The recent flooding and bouts of severe weather have led farmers living in the midwest to suffer financially. The inability of farmers to make farm loan repayments on time due to low income in the first quarter urged banks and other financial institutions to have stricter credit standards.
In the previous months, farmers from the state of Kansas, Missouri, and Nebraska were inflicted with devastating damages on their lands. The immense flooding from the Missouri River killed the lands of these workers, resulting in ruined harvests for the year. Infrastructure and other high technology equipment were also destroyed.
Apart from this unfortunate incident, CNN also reports that livestock has also been killed by the flood. Some of the livestock remained stranded, but some also drowned in the tragedy. At one farm in Nebraska, around 700 hogs have drowned in a barn.
CNN reports that farmers have lost hundreds of thousands of dollars for ruined harvest as well as the lost livestock, resulting in financial difficulties. Overall, Pew notes that the state of Nebraska and Iowa may see more than $1 to $2 billion worth of damages.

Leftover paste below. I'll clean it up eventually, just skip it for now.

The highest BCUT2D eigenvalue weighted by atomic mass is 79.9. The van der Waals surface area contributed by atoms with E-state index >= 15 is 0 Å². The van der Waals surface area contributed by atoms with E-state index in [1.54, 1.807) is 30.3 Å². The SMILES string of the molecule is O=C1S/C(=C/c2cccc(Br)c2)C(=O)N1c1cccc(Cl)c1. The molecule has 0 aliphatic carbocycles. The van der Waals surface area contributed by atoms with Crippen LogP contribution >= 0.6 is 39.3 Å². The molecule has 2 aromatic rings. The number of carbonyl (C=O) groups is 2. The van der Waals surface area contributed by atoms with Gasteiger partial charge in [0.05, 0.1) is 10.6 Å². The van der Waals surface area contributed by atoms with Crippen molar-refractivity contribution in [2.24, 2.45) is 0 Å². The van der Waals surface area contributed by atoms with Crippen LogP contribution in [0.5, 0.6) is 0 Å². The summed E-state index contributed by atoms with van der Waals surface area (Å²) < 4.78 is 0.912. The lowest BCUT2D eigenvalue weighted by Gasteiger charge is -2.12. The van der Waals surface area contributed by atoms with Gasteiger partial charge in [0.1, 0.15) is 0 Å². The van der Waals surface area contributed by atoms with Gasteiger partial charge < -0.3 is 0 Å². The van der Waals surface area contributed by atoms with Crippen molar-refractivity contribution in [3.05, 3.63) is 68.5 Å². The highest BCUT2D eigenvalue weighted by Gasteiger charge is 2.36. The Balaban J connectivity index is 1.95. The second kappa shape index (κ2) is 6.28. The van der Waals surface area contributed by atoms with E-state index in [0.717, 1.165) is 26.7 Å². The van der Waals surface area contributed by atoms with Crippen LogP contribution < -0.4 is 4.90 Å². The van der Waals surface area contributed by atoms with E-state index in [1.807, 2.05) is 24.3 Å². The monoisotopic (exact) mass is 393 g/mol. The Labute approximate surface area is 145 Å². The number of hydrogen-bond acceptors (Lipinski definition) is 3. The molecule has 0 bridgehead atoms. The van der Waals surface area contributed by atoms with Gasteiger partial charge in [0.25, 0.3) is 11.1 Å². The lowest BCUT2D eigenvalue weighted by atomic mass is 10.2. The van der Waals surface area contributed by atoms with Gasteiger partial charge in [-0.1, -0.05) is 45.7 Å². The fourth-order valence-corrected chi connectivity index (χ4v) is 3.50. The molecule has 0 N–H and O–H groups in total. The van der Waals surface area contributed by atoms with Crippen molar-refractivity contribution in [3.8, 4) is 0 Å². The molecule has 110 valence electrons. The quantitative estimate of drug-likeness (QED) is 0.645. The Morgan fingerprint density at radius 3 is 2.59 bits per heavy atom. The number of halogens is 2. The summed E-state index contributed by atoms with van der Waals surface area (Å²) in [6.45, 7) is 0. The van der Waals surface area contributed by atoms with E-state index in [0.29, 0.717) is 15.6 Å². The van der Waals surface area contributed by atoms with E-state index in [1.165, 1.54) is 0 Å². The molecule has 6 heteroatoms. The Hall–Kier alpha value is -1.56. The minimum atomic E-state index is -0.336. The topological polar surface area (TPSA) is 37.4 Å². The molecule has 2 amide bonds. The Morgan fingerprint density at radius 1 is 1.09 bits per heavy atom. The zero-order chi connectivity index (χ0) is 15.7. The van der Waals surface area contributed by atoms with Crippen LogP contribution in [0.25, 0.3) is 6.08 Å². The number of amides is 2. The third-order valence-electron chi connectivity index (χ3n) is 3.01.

Tighter Banking Standards
Agriculturalists who were afflicted by the flooding have a hard time paying off their loans. In the first quarter of the year, CNBC notes that farm income continues to decrease. The income is slated to reduce over the year, with the full impact of the damages being felt in the coming months.
CNBC reports that agriculturalists have been taking out new loans and lines of credit to meet their short-term liquidity needs such as purchasing seed, livestock feeds, and other farming supplies.
However, with the farmers’ inability to pay off loans, bankers in the area have decided to tighten their credit standards. CNBC notes that the lower repayment rates in some states and the weather changes in the area may be factors relating to the slow repayment terms.